Mark Drakeford opens exhibition on history of Welsh labour movement
Mark Drakeford has opened a new exhibition on the history of the Welsh labour movement.
The exhibition focuses on the lives of working-class people during the industrial revolution, the birth of early Welsh unions, popular revolts in Mold and Merthyr, the suffragettes and the creation of the NHS.
The exhibition ‘UNISON and the Welsh labour movement’, which will be permanently based at UNISON’s Cardiff office, also features three named rooms chronicling the lives of Welsh labour movement heroes, Aneurin Bevan, Thora Silverthorne and Betty Campbell.
The exhibition is themed: Birth of Class; Power in the Union; Public Service Pioneers; Political Battlegrounds; Equal Rights for All; Solidarity Forever and New Wales, New Union. Highlights include an image of original mural commemorating the Chartist uprising.
UNISON Cymru engaged local historian, Robert Griffiths and designer, Hannah Warrick, to develop the exhibition. An online version of the exhibition is also available.
“It’s great to be here for the opening of Unison’s exhibition which traces the history of the labour movement here in Wales,” Mr Drakeford, who is the leader of Welsh Labour, said.
“We can only understand today if we understand the struggles of the past. Trade unions revolutionised workplaces for so many millions of people in Wales and across the UK.”
Karen Loughlin, UNISON Cymru Wales regional secretary, said: “History shouldn’t be seen as dry or distant. We’re showing Welsh people that the women and men who have helped transform society looked and sounded just like them.
“We want people to come away inspired and fizzing with ideas thinking about what change is possible and how they can achieve it.
“There is a direct line from the struggle of working people against their exploitation in times past and today’s fight for action on the climate, anti-racism and equal rights for all.”
Dave Rees, UNISON Cymru Wales Convenor, said: “This exhibition champions the gains won by working class people and their trade unions that have benefited everyone.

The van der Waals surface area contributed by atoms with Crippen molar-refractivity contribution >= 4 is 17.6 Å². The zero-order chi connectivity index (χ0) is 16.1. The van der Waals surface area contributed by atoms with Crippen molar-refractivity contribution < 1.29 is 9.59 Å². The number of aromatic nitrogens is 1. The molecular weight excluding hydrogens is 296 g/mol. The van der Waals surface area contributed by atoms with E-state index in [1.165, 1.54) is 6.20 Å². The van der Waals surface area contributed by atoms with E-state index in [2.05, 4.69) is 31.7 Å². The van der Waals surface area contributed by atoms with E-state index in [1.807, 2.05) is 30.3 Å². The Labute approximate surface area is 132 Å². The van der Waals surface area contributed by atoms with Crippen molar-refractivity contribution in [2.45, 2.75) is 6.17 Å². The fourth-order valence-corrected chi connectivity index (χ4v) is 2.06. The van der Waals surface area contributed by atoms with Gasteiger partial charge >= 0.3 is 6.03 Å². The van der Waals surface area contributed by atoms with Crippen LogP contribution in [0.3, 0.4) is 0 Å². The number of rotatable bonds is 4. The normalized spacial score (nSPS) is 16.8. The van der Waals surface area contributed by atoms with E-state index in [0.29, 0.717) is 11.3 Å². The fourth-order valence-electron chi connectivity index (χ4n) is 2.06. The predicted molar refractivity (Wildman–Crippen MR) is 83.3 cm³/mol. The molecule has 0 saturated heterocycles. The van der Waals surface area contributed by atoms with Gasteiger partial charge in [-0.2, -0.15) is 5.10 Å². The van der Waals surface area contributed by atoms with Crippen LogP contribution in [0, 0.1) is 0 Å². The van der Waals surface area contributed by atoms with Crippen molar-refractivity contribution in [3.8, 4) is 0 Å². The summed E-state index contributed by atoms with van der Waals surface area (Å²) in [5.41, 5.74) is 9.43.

“You’ll hear about the people in Mold, Merthyr and elsewhere, who banded together to turn the world on its head, winning the vote, reduced working hours and safer workplaces. It was trade union campaigning that secured the minimum wage, maternity and paternity rights, pensions, holiday pay and sick pay.
“We’re so proud of the exhibition and it shows what a positive difference trade unions can make.”
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Good to see more examples of wider Welsh civic society recognising and celebrating aspects of Welsh history. Worth noting both Aneurin Bevan and Betty Campbell featured in the recently published, History Grounded : Looking for the history of Wales by Dr Elin Jones . An extensive and detailed publication that everyone interested in Welsh history should have a copy on their book shelf. Personally I intend asking for a copy from my library so that others can borrow it.
Irony… Welsh labour gov AM’s choose not to make the history of Wales compulsory in schools yet go about peddling Welsh labour history. . Shish!
Patience, grasshopper. 😉 WG asked Estyn to produce a “thematic report on; The teaching of Welsh history including Black, Asian and Minority Ethnic history, identity and culture which they produced just last month. I haven’t read the details so maybe you can do the research and report back bearing in mind that Plaid’s demand linked BAME history in Wales and Welsh History? I have more than a dozen books on Welsh history and would never inflict them all on school pupils though anything less is swerving toward Horrible Histories. I don’t have the Gododdin or Taliesyn or even basics such… Read more »
The Gododdin and the Book of Taliesin are books of poetry. They are interesting in themselves and should be taught in our schools but they can’t really be thought of as history.
It’s a disgrace that the mural was destroyed. Why couldn’t they have reconstructed it in St Fagans?
Welsh history how many people of Wales know that the first steam Train in the world ran from Merthyr Tydfil too abercynon over 20yrs before Stevens train so the tunnel that it traveled through must be the first Train tunnel at the bottom of Merthyr also it traveled over three stone bridges that are still standing they must the oldest in the world start claiming our history and teaching our children